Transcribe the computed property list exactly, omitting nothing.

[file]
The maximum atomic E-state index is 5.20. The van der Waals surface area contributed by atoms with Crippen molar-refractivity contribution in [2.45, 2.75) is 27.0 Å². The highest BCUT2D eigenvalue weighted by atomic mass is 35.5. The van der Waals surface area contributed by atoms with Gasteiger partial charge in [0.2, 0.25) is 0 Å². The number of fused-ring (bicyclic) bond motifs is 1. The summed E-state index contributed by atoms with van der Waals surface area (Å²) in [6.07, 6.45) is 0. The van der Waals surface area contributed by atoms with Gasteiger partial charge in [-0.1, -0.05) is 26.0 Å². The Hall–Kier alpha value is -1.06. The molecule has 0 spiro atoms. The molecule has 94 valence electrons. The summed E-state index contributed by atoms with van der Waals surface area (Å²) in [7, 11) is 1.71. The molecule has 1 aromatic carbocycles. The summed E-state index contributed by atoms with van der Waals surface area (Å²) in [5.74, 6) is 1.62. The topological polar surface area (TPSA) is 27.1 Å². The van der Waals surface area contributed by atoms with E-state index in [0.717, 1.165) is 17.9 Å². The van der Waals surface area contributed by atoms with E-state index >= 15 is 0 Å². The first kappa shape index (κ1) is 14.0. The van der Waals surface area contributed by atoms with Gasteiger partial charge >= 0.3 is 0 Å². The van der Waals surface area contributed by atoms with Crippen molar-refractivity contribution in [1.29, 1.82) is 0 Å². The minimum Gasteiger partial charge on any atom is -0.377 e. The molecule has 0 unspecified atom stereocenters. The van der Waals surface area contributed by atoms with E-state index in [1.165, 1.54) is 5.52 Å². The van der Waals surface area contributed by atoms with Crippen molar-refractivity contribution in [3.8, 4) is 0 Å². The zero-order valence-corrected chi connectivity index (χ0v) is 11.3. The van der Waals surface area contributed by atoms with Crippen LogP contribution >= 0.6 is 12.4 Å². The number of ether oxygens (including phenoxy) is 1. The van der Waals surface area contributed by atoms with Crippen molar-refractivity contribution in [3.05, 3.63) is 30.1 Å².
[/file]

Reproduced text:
The maximum atomic E-state index is 5.20. The van der Waals surface area contributed by atoms with Crippen molar-refractivity contribution in [2.45, 2.75) is 27.0 Å². The highest BCUT2D eigenvalue weighted by atomic mass is 35.5. The van der Waals surface area contributed by atoms with Gasteiger partial charge in [0.2, 0.25) is 0 Å². The number of fused-ring (bicyclic) bond motifs is 1. The summed E-state index contributed by atoms with van der Waals surface area (Å²) in [6.07, 6.45) is 0. The van der Waals surface area contributed by atoms with Gasteiger partial charge in [-0.1, -0.05) is 26.0 Å². The Hall–Kier alpha value is -1.06. The molecule has 0 spiro atoms. The molecule has 94 valence electrons. The summed E-state index contributed by atoms with van der Waals surface area (Å²) in [7, 11) is 1.71. The molecule has 1 aromatic carbocycles. The summed E-state index contributed by atoms with van der Waals surface area (Å²) in [5.74, 6) is 1.62. The topological polar surface area (TPSA) is 27.1 Å². The van der Waals surface area contributed by atoms with E-state index in [0.717, 1.165) is 17.9 Å². The van der Waals surface area contributed by atoms with E-state index >= 15 is 0 Å². The first kappa shape index (κ1) is 14.0. The van der Waals surface area contributed by atoms with Gasteiger partial charge >= 0.3 is 0 Å². The van der Waals surface area contributed by atoms with Crippen molar-refractivity contribution in [1.29, 1.82) is 0 Å². The minimum Gasteiger partial charge on any atom is -0.377 e. The molecule has 0 unspecified atom stereocenters. The van der Waals surface area contributed by atoms with E-state index in [1.165, 1.54) is 5.52 Å². The van der Waals surface area contributed by atoms with Crippen molar-refractivity contribution in [3.8, 4) is 0 Å². The zero-order valence-corrected chi connectivity index (χ0v) is 11.3. The van der Waals surface area contributed by atoms with Crippen LogP contribution >= 0.6 is 12.4 Å². The number of ether oxygens (including phenoxy) is 1. The van der Waals surface area contributed by atoms with Crippen molar-refractivity contribution in [3.05, 3.63) is 30.1 Å².